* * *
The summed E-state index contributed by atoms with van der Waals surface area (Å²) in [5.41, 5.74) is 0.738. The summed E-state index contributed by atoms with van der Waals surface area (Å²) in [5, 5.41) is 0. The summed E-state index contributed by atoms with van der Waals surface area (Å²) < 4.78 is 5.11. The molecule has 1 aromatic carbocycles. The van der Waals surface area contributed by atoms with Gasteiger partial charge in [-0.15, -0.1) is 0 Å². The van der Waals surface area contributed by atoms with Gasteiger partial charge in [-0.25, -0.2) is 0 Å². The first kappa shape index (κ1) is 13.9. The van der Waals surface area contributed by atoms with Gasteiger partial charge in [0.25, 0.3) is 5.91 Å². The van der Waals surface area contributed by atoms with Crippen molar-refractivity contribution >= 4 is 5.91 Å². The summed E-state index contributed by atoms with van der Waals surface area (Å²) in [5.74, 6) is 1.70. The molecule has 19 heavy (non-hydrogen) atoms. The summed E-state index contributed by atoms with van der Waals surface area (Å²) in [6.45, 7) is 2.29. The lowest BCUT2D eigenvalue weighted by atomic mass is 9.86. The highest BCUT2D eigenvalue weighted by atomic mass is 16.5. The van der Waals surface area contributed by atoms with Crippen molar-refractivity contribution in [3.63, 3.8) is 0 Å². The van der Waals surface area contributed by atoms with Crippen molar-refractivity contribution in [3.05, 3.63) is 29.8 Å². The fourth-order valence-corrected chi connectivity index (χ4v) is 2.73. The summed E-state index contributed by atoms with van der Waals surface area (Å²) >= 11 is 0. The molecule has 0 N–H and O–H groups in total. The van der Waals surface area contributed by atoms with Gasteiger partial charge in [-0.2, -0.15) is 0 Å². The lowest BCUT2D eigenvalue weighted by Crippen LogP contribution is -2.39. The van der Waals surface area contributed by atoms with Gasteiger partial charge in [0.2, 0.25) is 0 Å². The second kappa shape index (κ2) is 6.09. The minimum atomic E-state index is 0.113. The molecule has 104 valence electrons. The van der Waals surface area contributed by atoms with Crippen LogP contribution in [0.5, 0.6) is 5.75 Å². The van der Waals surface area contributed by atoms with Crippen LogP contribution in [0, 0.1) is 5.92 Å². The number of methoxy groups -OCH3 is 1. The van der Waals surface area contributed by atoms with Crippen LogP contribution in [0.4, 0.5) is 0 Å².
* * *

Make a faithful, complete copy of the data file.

The summed E-state index contributed by atoms with van der Waals surface area (Å²) in [5.41, 5.74) is 0.738. The summed E-state index contributed by atoms with van der Waals surface area (Å²) in [5, 5.41) is 0. The summed E-state index contributed by atoms with van der Waals surface area (Å²) < 4.78 is 5.11. The molecule has 1 aromatic carbocycles. The van der Waals surface area contributed by atoms with Gasteiger partial charge in [-0.15, -0.1) is 0 Å². The van der Waals surface area contributed by atoms with Gasteiger partial charge in [-0.25, -0.2) is 0 Å². The first kappa shape index (κ1) is 13.9. The van der Waals surface area contributed by atoms with Gasteiger partial charge in [0.25, 0.3) is 5.91 Å². The van der Waals surface area contributed by atoms with Crippen molar-refractivity contribution >= 4 is 5.91 Å². The summed E-state index contributed by atoms with van der Waals surface area (Å²) in [5.74, 6) is 1.70. The molecule has 19 heavy (non-hydrogen) atoms. The summed E-state index contributed by atoms with van der Waals surface area (Å²) in [6.45, 7) is 2.29. The lowest BCUT2D eigenvalue weighted by atomic mass is 9.86. The highest BCUT2D eigenvalue weighted by atomic mass is 16.5. The van der Waals surface area contributed by atoms with Crippen molar-refractivity contribution in [3.63, 3.8) is 0 Å². The van der Waals surface area contributed by atoms with Crippen molar-refractivity contribution in [3.05, 3.63) is 29.8 Å². The fourth-order valence-corrected chi connectivity index (χ4v) is 2.73. The summed E-state index contributed by atoms with van der Waals surface area (Å²) >= 11 is 0. The molecule has 0 N–H and O–H groups in total. The van der Waals surface area contributed by atoms with Gasteiger partial charge in [-0.2, -0.15) is 0 Å². The lowest BCUT2D eigenvalue weighted by Crippen LogP contribution is -2.39. The van der Waals surface area contributed by atoms with Gasteiger partial charge in [0.2, 0.25) is 0 Å². The second kappa shape index (κ2) is 6.09. The minimum atomic E-state index is 0.113. The molecule has 104 valence electrons. The van der Waals surface area contributed by atoms with Crippen LogP contribution in [0.5, 0.6) is 5.75 Å². The van der Waals surface area contributed by atoms with Crippen LogP contribution in [0, 0.1) is 5.92 Å². The number of methoxy groups -OCH3 is 1. The van der Waals surface area contributed by atoms with Crippen LogP contribution in [0.4, 0.5) is 0 Å².